I am still taking clases de español cada miercoles. (Spanish classes every Wednesday). I haven’t missed a class yet, even though I’m always completely exhausted from school, and just the idea of using my brain for two hours right after school is draining. The same was true this week; I was so tired and really just wanted to skip class (but don’t worry; I didn’t!). As it turned out, we had an oral exam (she doesn’t tell us about tests in advance, which I’m thankful for. She actually doesn’t even give us our grades, even though I know she reports grades to the office. I like that; she gives great feedback, and that’s all I need).
Anyway, the exam. She started a timer and asked me to tell her everything I could about my parents. I ended up speaking for about six or seven minutes, pretty much straight. She spoke a little bit to ask some questions or fix my grammar, but overall it was just me talking. Aside from telling my teacher that my mom has green leaves instead of green eyes (I said hojas instead of ojos), I was pretty pleased with my performance! I got decent feedback, too. I was far from perfect, but she told me that when I make errors, I recognize and correct them right away. She also complimented my pronunciation, which is actually the feedback I have been getting from some of my tico friends and students, so that felt good.
Started a new book
I am embarrassed to admit this, especially since I know that some past and possibly current students are reading this, but aside from schoolwork, I haven’t read a book since I got here. I have just been blocked. I think my brain just hurt really bad from all the change (especially the Spanish immersion, which I love but is also really tiring), and instead of reading before bed, I’ve been drawing, texting, watching all the chick flicks on all the Netflixes, or playing mindless games on my phone. I have really missed curling up with a good book every night. I even downloaded Rainbow Rowell’s newest, but that hasn’t been able to hook me yet.
So, yesterday I had some time on my hands, and I downloaded Amy Poehler’s Yes Please, and I have been blowing through it! It’s just the perfect book for me at this point in my life. It’s funny, relatable, witty, wise, and honest. I can’t even count how many lines I’ve highlighted already, and I’m only 57% in! It just feels really good to read something for myself again.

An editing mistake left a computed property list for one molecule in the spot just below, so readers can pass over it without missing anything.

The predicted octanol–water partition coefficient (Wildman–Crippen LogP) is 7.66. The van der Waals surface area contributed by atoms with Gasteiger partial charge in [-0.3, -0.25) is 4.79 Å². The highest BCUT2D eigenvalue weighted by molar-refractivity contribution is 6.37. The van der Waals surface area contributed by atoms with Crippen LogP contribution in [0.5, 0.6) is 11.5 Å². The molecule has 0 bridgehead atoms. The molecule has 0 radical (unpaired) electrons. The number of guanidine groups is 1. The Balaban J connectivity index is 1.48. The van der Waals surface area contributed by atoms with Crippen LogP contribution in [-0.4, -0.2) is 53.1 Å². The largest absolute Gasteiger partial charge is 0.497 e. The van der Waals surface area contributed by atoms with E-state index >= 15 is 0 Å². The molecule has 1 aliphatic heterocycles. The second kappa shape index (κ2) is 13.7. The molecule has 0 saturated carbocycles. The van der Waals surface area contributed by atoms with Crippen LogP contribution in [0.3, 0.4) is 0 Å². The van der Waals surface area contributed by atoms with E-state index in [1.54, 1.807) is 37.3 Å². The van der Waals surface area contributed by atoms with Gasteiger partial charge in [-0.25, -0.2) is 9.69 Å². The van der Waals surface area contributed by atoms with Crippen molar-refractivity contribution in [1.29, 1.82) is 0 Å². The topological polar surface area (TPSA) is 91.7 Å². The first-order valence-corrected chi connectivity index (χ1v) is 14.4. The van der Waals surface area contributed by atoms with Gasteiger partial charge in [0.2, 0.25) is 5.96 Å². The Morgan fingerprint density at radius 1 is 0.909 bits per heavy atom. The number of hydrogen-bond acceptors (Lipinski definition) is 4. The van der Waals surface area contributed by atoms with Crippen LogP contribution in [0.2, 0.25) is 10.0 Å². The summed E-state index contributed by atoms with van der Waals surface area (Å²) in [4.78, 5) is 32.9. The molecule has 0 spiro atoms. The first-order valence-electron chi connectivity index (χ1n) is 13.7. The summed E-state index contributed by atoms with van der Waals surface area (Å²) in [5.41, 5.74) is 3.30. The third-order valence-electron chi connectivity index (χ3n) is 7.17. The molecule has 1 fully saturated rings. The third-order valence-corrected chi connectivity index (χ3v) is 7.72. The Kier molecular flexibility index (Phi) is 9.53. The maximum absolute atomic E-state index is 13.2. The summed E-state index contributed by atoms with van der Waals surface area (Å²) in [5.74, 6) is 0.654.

Went from counting to dancing
About three weeks ago in my dance class, I realized that I was doing the steps to the music instead of just counting them out clumsily. Tonight, I went to my friends’ home for dinner and dancing, and I realized that I actually somewhat knew what I was doing! I spun around a bunch of times, didn’t fall on my face, and stepped right back into time when the spinning was done. I only crashed into my partners a couple of times rather than every five seconds, and I didn’t have to watch my partners’ feet the entire time. So, I think I might actually know how to dance! How bout that?
Wrote this post
Ok, now I’m just rambling. Sorry this wasn’t the most exciting post in the world. To be honest, I really wrote it more for myself than for you (not to sound rude or anything). It was nice to take some time to reflect and think about some of the little successes over the past couple of weeks. Now when something happens that makes me feel incompetent, I can come back and read this post and hopefully be inspired to compile a whole new list of small wins! So, if you are having a rough time or a bad day, take a few minutes and make a list of little things that have gone right for you in the past week. I promise, it helps!
I hope to write again soon; I have a post percolating now about living in a compound, but I have to find out what my fellow gringos think about it. I wouldn’t want to make too many of the secrets of Gringolandia public!
Ok, buenas noches, and gracias por (I almost typed gracias para but then I remembered that it is siempre gracias por) leyendo! ¡Ciao!
Oh, and here are some random photos I felt like sharing, even though they have nothing to do with this post.
(I’m hoping another small win is having zero grammar errors in this post. I know Ethan will tell me if I do!)